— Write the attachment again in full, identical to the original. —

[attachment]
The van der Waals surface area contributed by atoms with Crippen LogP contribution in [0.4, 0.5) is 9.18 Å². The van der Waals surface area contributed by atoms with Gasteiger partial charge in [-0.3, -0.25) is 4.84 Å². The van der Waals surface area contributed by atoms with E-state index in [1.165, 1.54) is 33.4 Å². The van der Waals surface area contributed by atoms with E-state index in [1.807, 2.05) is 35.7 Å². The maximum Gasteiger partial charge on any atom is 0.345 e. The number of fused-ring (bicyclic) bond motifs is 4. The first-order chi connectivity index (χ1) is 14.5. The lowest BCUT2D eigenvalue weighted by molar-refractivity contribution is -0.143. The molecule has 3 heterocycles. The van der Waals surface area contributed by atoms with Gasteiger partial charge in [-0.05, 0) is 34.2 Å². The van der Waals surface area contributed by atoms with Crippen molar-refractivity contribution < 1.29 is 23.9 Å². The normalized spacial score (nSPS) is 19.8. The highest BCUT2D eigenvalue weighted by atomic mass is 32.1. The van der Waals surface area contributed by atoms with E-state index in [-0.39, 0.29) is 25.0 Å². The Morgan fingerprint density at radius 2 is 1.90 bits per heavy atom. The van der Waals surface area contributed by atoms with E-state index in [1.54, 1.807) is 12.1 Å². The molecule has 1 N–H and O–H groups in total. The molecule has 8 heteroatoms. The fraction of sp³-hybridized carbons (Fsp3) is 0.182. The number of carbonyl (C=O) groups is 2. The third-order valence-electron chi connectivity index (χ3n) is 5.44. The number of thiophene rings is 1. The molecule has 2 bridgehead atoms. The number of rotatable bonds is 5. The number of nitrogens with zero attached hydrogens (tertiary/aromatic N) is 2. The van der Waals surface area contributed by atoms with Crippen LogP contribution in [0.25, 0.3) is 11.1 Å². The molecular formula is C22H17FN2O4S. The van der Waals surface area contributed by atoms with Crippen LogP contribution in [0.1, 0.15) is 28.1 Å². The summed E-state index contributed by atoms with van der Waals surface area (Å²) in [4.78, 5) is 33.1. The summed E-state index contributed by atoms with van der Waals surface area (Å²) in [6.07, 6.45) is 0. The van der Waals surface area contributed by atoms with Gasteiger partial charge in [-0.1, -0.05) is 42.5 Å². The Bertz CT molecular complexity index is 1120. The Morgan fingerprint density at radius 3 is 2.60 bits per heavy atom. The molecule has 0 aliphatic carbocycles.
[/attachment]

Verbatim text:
The van der Waals surface area contributed by atoms with Crippen LogP contribution in [0.4, 0.5) is 9.18 Å². The van der Waals surface area contributed by atoms with Gasteiger partial charge in [-0.3, -0.25) is 4.84 Å². The van der Waals surface area contributed by atoms with E-state index in [1.165, 1.54) is 33.4 Å². The van der Waals surface area contributed by atoms with E-state index in [1.807, 2.05) is 35.7 Å². The maximum Gasteiger partial charge on any atom is 0.345 e. The number of fused-ring (bicyclic) bond motifs is 4. The first-order chi connectivity index (χ1) is 14.5. The lowest BCUT2D eigenvalue weighted by molar-refractivity contribution is -0.143. The molecule has 3 heterocycles. The van der Waals surface area contributed by atoms with Gasteiger partial charge in [-0.05, 0) is 34.2 Å². The van der Waals surface area contributed by atoms with Crippen molar-refractivity contribution < 1.29 is 23.9 Å². The normalized spacial score (nSPS) is 19.8. The highest BCUT2D eigenvalue weighted by atomic mass is 32.1. The van der Waals surface area contributed by atoms with E-state index in [-0.39, 0.29) is 25.0 Å². The Morgan fingerprint density at radius 2 is 1.90 bits per heavy atom. The van der Waals surface area contributed by atoms with E-state index in [1.54, 1.807) is 12.1 Å². The molecule has 1 N–H and O–H groups in total. The molecule has 8 heteroatoms. The fraction of sp³-hybridized carbons (Fsp3) is 0.182. The number of carbonyl (C=O) groups is 2. The third-order valence-electron chi connectivity index (χ3n) is 5.44. The number of thiophene rings is 1. The molecule has 2 bridgehead atoms. The number of rotatable bonds is 5. The number of nitrogens with zero attached hydrogens (tertiary/aromatic N) is 2. The van der Waals surface area contributed by atoms with Crippen LogP contribution in [0.25, 0.3) is 11.1 Å². The molecular formula is C22H17FN2O4S. The van der Waals surface area contributed by atoms with Crippen LogP contribution in [0.1, 0.15) is 28.1 Å². The summed E-state index contributed by atoms with van der Waals surface area (Å²) in [4.78, 5) is 33.1. The summed E-state index contributed by atoms with van der Waals surface area (Å²) in [6.07, 6.45) is 0. The van der Waals surface area contributed by atoms with Gasteiger partial charge in [-0.1, -0.05) is 42.5 Å². The Bertz CT molecular complexity index is 1120. The Morgan fingerprint density at radius 3 is 2.60 bits per heavy atom. The molecule has 0 aliphatic carbocycles.